OECD

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The OECD, or Organization for Economic Co-operation and Development, is an organization of those developed countries that accept the principles of democracy and a free market economy. Set up in 1961.

It originated as the Organization for European Economy Co-operation (OEEC), to help administer the Marshall Plan for the re-construction of Europe. But latter its membership was extended to non-European states, and thus it was given its current name.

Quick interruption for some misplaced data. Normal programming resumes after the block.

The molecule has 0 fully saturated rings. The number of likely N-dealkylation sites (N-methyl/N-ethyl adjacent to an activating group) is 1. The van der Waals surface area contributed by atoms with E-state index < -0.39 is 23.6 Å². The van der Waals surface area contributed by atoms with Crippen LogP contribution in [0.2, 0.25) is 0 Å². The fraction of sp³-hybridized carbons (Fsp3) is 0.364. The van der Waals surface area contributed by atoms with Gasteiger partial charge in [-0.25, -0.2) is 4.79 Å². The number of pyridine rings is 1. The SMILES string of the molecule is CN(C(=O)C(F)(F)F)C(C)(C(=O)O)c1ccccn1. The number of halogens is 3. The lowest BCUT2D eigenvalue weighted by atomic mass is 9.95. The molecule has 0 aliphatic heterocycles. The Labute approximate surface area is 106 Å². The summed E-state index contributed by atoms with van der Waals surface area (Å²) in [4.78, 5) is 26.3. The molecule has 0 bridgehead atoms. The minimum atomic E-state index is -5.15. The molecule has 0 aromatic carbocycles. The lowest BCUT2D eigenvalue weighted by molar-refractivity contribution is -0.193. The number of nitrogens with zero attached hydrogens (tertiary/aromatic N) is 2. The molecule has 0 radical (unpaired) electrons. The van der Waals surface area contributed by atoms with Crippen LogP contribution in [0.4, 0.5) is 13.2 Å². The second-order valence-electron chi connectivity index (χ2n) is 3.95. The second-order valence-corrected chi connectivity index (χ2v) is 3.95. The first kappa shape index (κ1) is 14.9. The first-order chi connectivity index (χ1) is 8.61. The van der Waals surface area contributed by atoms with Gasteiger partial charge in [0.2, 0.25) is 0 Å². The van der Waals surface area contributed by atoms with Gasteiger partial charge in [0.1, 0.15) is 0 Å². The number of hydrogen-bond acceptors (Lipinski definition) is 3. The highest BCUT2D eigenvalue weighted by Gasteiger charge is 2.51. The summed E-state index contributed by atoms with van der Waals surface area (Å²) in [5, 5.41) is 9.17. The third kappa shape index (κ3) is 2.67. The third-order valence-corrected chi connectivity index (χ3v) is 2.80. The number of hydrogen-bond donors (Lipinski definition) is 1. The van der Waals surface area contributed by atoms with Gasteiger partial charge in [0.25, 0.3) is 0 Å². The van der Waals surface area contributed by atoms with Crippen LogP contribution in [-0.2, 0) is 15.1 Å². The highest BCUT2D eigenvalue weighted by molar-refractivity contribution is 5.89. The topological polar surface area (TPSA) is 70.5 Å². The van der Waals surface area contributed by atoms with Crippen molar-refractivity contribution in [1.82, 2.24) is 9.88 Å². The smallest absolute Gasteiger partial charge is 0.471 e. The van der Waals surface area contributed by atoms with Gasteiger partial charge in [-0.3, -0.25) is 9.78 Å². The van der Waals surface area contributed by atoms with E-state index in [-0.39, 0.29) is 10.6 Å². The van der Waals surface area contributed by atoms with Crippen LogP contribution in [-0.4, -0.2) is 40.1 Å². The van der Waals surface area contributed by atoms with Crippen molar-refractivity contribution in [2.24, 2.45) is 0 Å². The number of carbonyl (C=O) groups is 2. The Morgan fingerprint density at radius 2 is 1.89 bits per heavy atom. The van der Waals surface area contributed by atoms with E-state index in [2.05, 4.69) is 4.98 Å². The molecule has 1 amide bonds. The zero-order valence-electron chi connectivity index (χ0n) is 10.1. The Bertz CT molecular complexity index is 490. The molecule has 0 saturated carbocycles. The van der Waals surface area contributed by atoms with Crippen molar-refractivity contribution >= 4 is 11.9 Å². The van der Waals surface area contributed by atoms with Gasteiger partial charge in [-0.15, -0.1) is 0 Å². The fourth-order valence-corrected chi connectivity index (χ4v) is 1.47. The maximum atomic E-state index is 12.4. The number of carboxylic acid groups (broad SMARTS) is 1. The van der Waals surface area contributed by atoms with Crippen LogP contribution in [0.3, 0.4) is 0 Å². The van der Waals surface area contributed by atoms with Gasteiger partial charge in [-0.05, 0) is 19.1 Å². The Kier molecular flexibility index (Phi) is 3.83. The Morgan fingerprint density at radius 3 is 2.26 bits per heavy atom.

There are twenty-four full members, nearly all in the 'high-income' group (as defined by the World Bank), it is known as the "rich man's club."

Members are: Australia, Austria, Belgium, Canada, Denmark, Finland, France, Germany, Greece, Iceland, Ireland, Italy, Japan, Luxembourg, Netherlands, New Zealand, Norway, Portugal, spain, Sweden, Switzerland, Turkey, UK and US.